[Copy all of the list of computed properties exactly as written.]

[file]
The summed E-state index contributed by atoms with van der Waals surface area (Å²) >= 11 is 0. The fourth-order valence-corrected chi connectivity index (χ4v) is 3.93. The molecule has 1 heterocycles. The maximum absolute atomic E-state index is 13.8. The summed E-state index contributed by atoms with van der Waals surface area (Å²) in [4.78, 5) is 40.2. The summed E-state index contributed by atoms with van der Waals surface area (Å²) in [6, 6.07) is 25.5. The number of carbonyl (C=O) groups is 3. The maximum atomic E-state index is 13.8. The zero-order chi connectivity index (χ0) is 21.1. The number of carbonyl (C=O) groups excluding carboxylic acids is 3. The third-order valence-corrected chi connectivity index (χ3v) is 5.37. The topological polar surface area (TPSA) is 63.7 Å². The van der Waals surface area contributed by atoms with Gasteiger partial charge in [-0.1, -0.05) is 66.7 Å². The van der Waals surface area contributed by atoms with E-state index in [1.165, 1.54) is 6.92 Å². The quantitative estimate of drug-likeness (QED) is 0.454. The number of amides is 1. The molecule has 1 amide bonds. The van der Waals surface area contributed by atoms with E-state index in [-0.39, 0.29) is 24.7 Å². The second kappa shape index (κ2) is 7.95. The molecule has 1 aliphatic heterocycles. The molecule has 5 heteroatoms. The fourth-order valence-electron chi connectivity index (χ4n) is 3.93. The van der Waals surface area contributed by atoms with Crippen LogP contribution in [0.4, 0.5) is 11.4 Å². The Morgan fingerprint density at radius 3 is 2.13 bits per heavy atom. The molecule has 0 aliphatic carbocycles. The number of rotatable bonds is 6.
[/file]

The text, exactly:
The summed E-state index contributed by atoms with van der Waals surface area (Å²) >= 11 is 0. The fourth-order valence-corrected chi connectivity index (χ4v) is 3.93. The molecule has 1 heterocycles. The maximum absolute atomic E-state index is 13.8. The summed E-state index contributed by atoms with van der Waals surface area (Å²) in [4.78, 5) is 40.2. The summed E-state index contributed by atoms with van der Waals surface area (Å²) in [6, 6.07) is 25.5. The number of carbonyl (C=O) groups is 3. The maximum atomic E-state index is 13.8. The zero-order chi connectivity index (χ0) is 21.1. The number of carbonyl (C=O) groups excluding carboxylic acids is 3. The third-order valence-corrected chi connectivity index (χ3v) is 5.37. The topological polar surface area (TPSA) is 63.7 Å². The van der Waals surface area contributed by atoms with Gasteiger partial charge in [-0.1, -0.05) is 66.7 Å². The van der Waals surface area contributed by atoms with E-state index in [1.165, 1.54) is 6.92 Å². The quantitative estimate of drug-likeness (QED) is 0.454. The number of amides is 1. The molecule has 1 amide bonds. The van der Waals surface area contributed by atoms with E-state index in [-0.39, 0.29) is 24.7 Å². The second kappa shape index (κ2) is 7.95. The molecule has 1 aliphatic heterocycles. The molecule has 5 heteroatoms. The fourth-order valence-electron chi connectivity index (χ4n) is 3.93. The van der Waals surface area contributed by atoms with Crippen LogP contribution in [0.4, 0.5) is 11.4 Å². The Morgan fingerprint density at radius 3 is 2.13 bits per heavy atom. The molecule has 0 aliphatic carbocycles. The number of rotatable bonds is 6.